American History

A History of America in 36 Postage Stamps: A Review and a Giveaway

November 18, 2014

In A History of Britain in 36 Postage Stamps, Chris West took the concept of micro-history to a new degree of micro, using a chronological series of postage stamps as “tiny rectangular time machines”.   In his newest work, West uses the microscopic lens of the postage stamp to examine American history. West cleverly opens A […]

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Road Trip Through History: A Little Piece of the Great River Road

October 21, 2014

A while back, My Own True Love and I had to abandon our plans to take a three week drive down the Great River Road, which winds from Minnesota to Louisiana along the Mississippi.  This last weekend we treated ourselves to four days and the brief stretch of the river that runs along the edge […]

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Déjà Vu All Over Again: Contagion, Quarantine, Fear

October 14, 2014

Listening to a recent news report on the quarantine and eventual death of Thomas Eric Duncan, who died last week from ebola in Dallas, the aspect of the story that struck me most was how a single individual stands at the center of a circle of contacts—and possible contagion—many of whom never knew the infected […]

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A History of New York in 101 Objects

October 7, 2014

New York Times reporter Sam Roberts makes it clear that A History of New York in 101 Objects is not the history of New York City, but his history of New York City, shaped by a 50-year career of reporting on the area. Inspired by A History of the World in 100 Objects, a joint […]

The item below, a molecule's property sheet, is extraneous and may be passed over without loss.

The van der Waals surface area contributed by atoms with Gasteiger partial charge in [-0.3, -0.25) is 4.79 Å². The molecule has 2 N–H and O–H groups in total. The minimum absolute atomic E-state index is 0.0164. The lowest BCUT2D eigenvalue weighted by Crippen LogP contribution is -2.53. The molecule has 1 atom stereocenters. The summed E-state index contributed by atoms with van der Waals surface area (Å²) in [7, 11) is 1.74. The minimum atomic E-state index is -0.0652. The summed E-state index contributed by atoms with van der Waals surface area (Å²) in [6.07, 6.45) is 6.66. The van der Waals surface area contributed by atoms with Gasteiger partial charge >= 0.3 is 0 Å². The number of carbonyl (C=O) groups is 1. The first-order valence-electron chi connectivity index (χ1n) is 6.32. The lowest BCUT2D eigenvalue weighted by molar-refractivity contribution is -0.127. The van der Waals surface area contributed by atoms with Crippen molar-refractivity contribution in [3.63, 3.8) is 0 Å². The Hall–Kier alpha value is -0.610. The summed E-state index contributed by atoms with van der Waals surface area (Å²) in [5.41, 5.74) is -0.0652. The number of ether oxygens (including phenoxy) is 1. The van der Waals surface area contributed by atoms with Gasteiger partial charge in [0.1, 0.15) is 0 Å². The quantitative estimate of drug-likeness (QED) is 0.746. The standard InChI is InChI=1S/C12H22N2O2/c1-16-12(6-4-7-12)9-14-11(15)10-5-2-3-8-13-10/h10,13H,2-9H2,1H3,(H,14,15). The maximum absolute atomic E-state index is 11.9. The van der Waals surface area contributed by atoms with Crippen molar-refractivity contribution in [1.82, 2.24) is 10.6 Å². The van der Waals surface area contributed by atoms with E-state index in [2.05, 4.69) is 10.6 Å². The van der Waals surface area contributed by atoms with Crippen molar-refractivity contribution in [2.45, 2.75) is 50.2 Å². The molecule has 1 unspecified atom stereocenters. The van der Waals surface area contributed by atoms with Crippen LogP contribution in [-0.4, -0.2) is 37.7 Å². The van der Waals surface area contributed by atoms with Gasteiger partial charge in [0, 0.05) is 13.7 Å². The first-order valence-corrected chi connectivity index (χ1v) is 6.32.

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The Lost Art of Dress

July 29, 2014

I’ve put off reviewing Linda Przybyszewski’s The Lost Art of Dress: The Women Who Once Made America Stylish for several months now. In part because life was busy life-ing. In part because I had other things I wanted to write about. But mostly because I’m not entirely sure how I feel about the book. The […]

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Shin-Kickers From History: Sojourner Truth

July 18, 2014

Sojourner Truth was born into slavery in 1797 as Isabella Baumfree. She spent her early life as a slave on estate in New York*–running away when her master failed to keep his promise to set her free. Active in both the anti-slavery and women’s rights movements, she was one of the most important human rights […]

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Re-Run: Word With A Past: Kidnap

May 22, 2014

I’m dipping into the archives again, because I’m in over my head here at the Margins. (So much so that I didn’t even celebrate the blog’s 3 year anniversary on May 11. Hmmmm….) We move on June 2 and to say we are not yet ready is an understatement. Too much to do, not enough […]

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Road Trip Through History: The Alamo

April 15, 2014

The first thing that struck me about the Alamo when I visited it with My Own True Love back in October* was how small it is.** It casts a historical shadow disproportionate to its size. The Alamo is billed as “the shrine of Texas liberty”. Consequently, I expected a monument to the famous last stand […]

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The Other American Colonies

April 8, 2014

I struggled to come up with a title for this post that was not United States-centric*–a fact which pretty much sums up the topic at hand. For most Americans** the grade school version of history that we carry in our heads jumps from Columbus in 1492 straight to the arrival of the Puritans in Massachusetts […]

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Dear Abigail

March 7, 2014

A million years ago, when I had first finished my doctoral dissertation and was tiptoeing toward writing about history for an non-academic audience, I headed off to a week-long writing class in Iowa. Along with the rest of my gear, I packed David McCullough’s then newly released John Adams, on the assumption that it would […]

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